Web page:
Now there’s a narrative technique called in-media res that they use in writing and cinema and film. In media res is Latin for in the middle of something or into the midst of. It means without preamble. If you think of a good crime detective movie or a good fiction story that literally opens right at the scene and you’re not quite sure what’s going on…
If you’ve seen The Usual Suspects, for example… That’s a movie that starts in media res. It starts at a scene, and it’s unfolding right before you. You’re not quite sure what to do with it, and then they use flashback and loop you back in. You may be a little confused right up until the end, where he stops walking with that limp, and you go, “Oh my God! These guys are so sick…”
Have y’all seen that movie? Okay. Maybe I’m by myself. Another example of in media res is Homer’s Illiad, but I didn’t think many of us would understand and know how to relate to that as well. That’s how in media res works. Let me say this. It’s awesome in cinema. It’s really great in writing. It’s really horrible for Bible study, okay?
So often, many of us jump into a text in media res. We just pick up a Bible, open it up, and go, “This is where I’m going to camp out today. I have no idea what came before this verse. I have no idea what’s after this verse. I have no idea why this verse is in the Bible. It just feels really good right now.” Okay, so what we’re going to do is step back and get the picture. We’re going to step back and get the essence of what this letter is all about.
The way I’m going to do that is by reading the book of Titus. Yep. I’m going to read the whole thing, okay? You’re going to read it with me. Now here’s the great thing, and I don’t mean this as a joke. I mean this sincerely. For some of us, this may be literally the first time we’ve read through an entire book of the Bible. That’s awesome. Today you’re going to get a sense of what this letter is about.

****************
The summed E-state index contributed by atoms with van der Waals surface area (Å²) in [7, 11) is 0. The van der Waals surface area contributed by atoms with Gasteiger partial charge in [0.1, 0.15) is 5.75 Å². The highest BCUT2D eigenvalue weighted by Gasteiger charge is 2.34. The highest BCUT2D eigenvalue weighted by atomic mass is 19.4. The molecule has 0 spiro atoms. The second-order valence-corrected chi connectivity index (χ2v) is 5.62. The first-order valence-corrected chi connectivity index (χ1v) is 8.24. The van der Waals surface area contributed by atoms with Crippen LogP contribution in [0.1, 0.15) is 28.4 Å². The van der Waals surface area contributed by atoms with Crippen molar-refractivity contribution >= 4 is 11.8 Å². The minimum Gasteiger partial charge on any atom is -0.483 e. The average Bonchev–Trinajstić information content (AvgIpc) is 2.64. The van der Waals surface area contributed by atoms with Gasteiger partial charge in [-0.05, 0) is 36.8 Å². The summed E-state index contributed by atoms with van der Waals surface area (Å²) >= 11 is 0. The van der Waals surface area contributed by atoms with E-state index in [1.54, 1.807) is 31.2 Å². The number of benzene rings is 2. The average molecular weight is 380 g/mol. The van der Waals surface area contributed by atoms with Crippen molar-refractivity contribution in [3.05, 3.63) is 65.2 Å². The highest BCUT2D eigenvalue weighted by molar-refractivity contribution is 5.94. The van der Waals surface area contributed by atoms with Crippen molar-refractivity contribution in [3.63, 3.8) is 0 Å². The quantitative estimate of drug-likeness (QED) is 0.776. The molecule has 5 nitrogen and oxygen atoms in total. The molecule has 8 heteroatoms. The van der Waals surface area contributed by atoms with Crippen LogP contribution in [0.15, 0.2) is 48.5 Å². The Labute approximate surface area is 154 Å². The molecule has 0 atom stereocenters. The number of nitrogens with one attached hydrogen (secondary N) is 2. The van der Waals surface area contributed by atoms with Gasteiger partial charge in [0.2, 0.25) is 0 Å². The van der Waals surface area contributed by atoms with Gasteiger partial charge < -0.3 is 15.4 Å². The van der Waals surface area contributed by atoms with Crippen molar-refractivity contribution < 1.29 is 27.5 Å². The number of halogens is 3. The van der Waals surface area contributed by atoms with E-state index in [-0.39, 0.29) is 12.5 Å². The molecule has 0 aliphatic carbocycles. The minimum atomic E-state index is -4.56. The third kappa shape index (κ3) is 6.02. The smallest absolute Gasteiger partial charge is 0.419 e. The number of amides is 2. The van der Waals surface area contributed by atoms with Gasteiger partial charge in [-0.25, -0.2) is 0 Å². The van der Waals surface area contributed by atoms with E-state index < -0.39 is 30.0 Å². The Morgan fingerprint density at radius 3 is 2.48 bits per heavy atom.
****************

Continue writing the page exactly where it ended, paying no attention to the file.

I tried to set it up in such a way that you’ll be able to pull out some of these things: the idea of sound doctrine and sound works, gospel living rooted in gospel belief… You’re going to see the false teachers. You’re going to see what Paul says about those things, and then we’ll end our time by looking at the first four verses of the book of Titus.
If you don’t have a Bible, there’s one in the seat back in front of you. It says this.
“Paul, a servant of God and an apostle of Jesus Christ, for the sake of the faith of God’s elect and their knowledge of the truth, which accords with godliness, in hope of eternal life, which God, who never lies, promised before the ages began and at the proper time manifested in his word through the preaching with which I have been entrusted by the command of God our Savior;
To Titus, my true child in a common faith:
Grace and peace from God the Father and Christ Jesus our Savior.
This is why I left you in Crete, so that you might put what remained into order, and appoint elders in every town as I directed you—if anyone is above reproach, the husband of one wife, and his children are believers and not open to the charge of debauchery or insubordination. For an overseer, as God’s steward, must be above reproach. He must not be arrogant or quick-tempered or a drunkard or violent or greedy for gain, but hospitable, a lover of good, self-controlled, upright, holy, and disciplined.